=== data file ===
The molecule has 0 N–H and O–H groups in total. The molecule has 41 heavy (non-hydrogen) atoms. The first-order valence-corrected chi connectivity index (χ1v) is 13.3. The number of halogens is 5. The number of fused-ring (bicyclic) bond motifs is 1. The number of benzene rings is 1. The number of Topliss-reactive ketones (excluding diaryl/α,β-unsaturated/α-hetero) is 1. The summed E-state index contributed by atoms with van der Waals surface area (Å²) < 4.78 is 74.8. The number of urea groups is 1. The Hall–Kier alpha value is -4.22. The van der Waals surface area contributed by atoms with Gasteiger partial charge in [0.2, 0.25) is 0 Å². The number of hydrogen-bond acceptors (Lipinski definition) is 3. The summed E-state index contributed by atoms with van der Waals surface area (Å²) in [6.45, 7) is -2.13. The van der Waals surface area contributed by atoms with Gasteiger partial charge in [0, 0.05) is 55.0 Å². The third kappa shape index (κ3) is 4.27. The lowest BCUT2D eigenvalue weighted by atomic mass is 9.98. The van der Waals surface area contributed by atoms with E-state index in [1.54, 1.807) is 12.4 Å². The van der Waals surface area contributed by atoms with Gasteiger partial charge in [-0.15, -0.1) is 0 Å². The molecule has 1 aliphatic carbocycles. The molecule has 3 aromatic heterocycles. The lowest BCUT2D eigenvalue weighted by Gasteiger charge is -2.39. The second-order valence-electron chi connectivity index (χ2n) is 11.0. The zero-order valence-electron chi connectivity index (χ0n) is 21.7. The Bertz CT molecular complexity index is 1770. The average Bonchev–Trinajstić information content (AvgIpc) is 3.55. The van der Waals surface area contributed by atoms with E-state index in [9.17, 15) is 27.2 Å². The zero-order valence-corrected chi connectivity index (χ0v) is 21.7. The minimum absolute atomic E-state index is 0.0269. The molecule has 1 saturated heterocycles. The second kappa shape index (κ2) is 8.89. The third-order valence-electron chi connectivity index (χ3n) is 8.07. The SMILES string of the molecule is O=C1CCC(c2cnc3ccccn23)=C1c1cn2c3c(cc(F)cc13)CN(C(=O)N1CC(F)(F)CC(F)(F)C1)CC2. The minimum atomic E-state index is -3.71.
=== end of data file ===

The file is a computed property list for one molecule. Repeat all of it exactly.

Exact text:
The molecule has 0 N–H and O–H groups in total. The molecule has 41 heavy (non-hydrogen) atoms. The first-order valence-corrected chi connectivity index (χ1v) is 13.3. The number of halogens is 5. The number of fused-ring (bicyclic) bond motifs is 1. The number of benzene rings is 1. The number of Topliss-reactive ketones (excluding diaryl/α,β-unsaturated/α-hetero) is 1. The summed E-state index contributed by atoms with van der Waals surface area (Å²) < 4.78 is 74.8. The number of urea groups is 1. The Hall–Kier alpha value is -4.22. The van der Waals surface area contributed by atoms with Gasteiger partial charge in [0.2, 0.25) is 0 Å². The number of hydrogen-bond acceptors (Lipinski definition) is 3. The summed E-state index contributed by atoms with van der Waals surface area (Å²) in [6.45, 7) is -2.13. The van der Waals surface area contributed by atoms with Gasteiger partial charge in [0, 0.05) is 55.0 Å². The third kappa shape index (κ3) is 4.27. The lowest BCUT2D eigenvalue weighted by atomic mass is 9.98. The van der Waals surface area contributed by atoms with E-state index in [1.54, 1.807) is 12.4 Å². The van der Waals surface area contributed by atoms with Gasteiger partial charge in [-0.15, -0.1) is 0 Å². The molecule has 1 aliphatic carbocycles. The molecule has 3 aromatic heterocycles. The lowest BCUT2D eigenvalue weighted by Gasteiger charge is -2.39. The second-order valence-electron chi connectivity index (χ2n) is 11.0. The zero-order valence-electron chi connectivity index (χ0n) is 21.7. The Bertz CT molecular complexity index is 1770. The average Bonchev–Trinajstić information content (AvgIpc) is 3.55. The van der Waals surface area contributed by atoms with E-state index in [9.17, 15) is 27.2 Å². The zero-order valence-corrected chi connectivity index (χ0v) is 21.7. The minimum absolute atomic E-state index is 0.0269. The molecule has 1 saturated heterocycles. The second kappa shape index (κ2) is 8.89. The third-order valence-electron chi connectivity index (χ3n) is 8.07. The SMILES string of the molecule is O=C1CCC(c2cnc3ccccn23)=C1c1cn2c3c(cc(F)cc13)CN(C(=O)N1CC(F)(F)CC(F)(F)C1)CC2. The minimum atomic E-state index is -3.71.